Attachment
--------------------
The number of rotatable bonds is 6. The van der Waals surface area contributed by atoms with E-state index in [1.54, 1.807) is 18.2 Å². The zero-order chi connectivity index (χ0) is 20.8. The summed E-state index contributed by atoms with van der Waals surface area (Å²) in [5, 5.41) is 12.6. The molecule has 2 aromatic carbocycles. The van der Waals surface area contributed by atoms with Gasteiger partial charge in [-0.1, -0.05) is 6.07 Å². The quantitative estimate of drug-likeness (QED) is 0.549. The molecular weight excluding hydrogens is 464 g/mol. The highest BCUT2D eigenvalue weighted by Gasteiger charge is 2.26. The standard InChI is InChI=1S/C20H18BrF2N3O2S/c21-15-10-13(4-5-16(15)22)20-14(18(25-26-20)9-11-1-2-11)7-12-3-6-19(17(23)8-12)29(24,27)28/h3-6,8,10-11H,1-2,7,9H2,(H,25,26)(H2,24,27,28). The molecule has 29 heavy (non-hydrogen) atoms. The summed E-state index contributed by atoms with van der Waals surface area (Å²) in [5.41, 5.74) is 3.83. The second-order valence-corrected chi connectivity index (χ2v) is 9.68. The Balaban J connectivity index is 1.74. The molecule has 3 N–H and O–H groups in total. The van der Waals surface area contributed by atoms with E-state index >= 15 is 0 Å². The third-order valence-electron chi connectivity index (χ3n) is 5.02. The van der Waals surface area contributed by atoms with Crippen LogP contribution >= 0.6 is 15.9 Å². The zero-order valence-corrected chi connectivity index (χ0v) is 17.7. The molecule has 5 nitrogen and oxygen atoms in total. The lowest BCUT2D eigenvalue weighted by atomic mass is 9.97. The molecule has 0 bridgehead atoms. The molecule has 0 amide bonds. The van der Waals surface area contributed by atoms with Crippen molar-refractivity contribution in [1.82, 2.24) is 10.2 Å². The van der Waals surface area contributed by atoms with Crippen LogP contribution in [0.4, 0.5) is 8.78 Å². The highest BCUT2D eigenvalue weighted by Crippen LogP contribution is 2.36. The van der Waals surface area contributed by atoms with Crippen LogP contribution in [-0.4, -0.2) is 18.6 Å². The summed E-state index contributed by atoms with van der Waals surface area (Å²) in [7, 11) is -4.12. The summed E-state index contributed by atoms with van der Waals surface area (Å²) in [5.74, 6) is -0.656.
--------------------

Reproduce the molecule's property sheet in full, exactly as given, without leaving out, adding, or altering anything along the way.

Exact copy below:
The number of rotatable bonds is 6. The van der Waals surface area contributed by atoms with E-state index in [1.54, 1.807) is 18.2 Å². The zero-order chi connectivity index (χ0) is 20.8. The summed E-state index contributed by atoms with van der Waals surface area (Å²) in [5, 5.41) is 12.6. The molecule has 2 aromatic carbocycles. The van der Waals surface area contributed by atoms with Gasteiger partial charge in [-0.1, -0.05) is 6.07 Å². The quantitative estimate of drug-likeness (QED) is 0.549. The molecular weight excluding hydrogens is 464 g/mol. The highest BCUT2D eigenvalue weighted by Gasteiger charge is 2.26. The standard InChI is InChI=1S/C20H18BrF2N3O2S/c21-15-10-13(4-5-16(15)22)20-14(18(25-26-20)9-11-1-2-11)7-12-3-6-19(17(23)8-12)29(24,27)28/h3-6,8,10-11H,1-2,7,9H2,(H,25,26)(H2,24,27,28). The molecule has 29 heavy (non-hydrogen) atoms. The summed E-state index contributed by atoms with van der Waals surface area (Å²) in [5.41, 5.74) is 3.83. The second-order valence-corrected chi connectivity index (χ2v) is 9.68. The Balaban J connectivity index is 1.74. The molecule has 3 N–H and O–H groups in total. The van der Waals surface area contributed by atoms with E-state index >= 15 is 0 Å². The third-order valence-electron chi connectivity index (χ3n) is 5.02. The van der Waals surface area contributed by atoms with Crippen LogP contribution >= 0.6 is 15.9 Å². The zero-order valence-corrected chi connectivity index (χ0v) is 17.7. The molecule has 5 nitrogen and oxygen atoms in total. The lowest BCUT2D eigenvalue weighted by atomic mass is 9.97. The molecule has 0 bridgehead atoms. The molecule has 0 amide bonds. The van der Waals surface area contributed by atoms with Crippen molar-refractivity contribution in [1.82, 2.24) is 10.2 Å². The van der Waals surface area contributed by atoms with Crippen LogP contribution in [0.4, 0.5) is 8.78 Å². The highest BCUT2D eigenvalue weighted by Crippen LogP contribution is 2.36. The van der Waals surface area contributed by atoms with Crippen LogP contribution in [-0.4, -0.2) is 18.6 Å². The summed E-state index contributed by atoms with van der Waals surface area (Å²) in [7, 11) is -4.12. The summed E-state index contributed by atoms with van der Waals surface area (Å²) in [5.74, 6) is -0.656.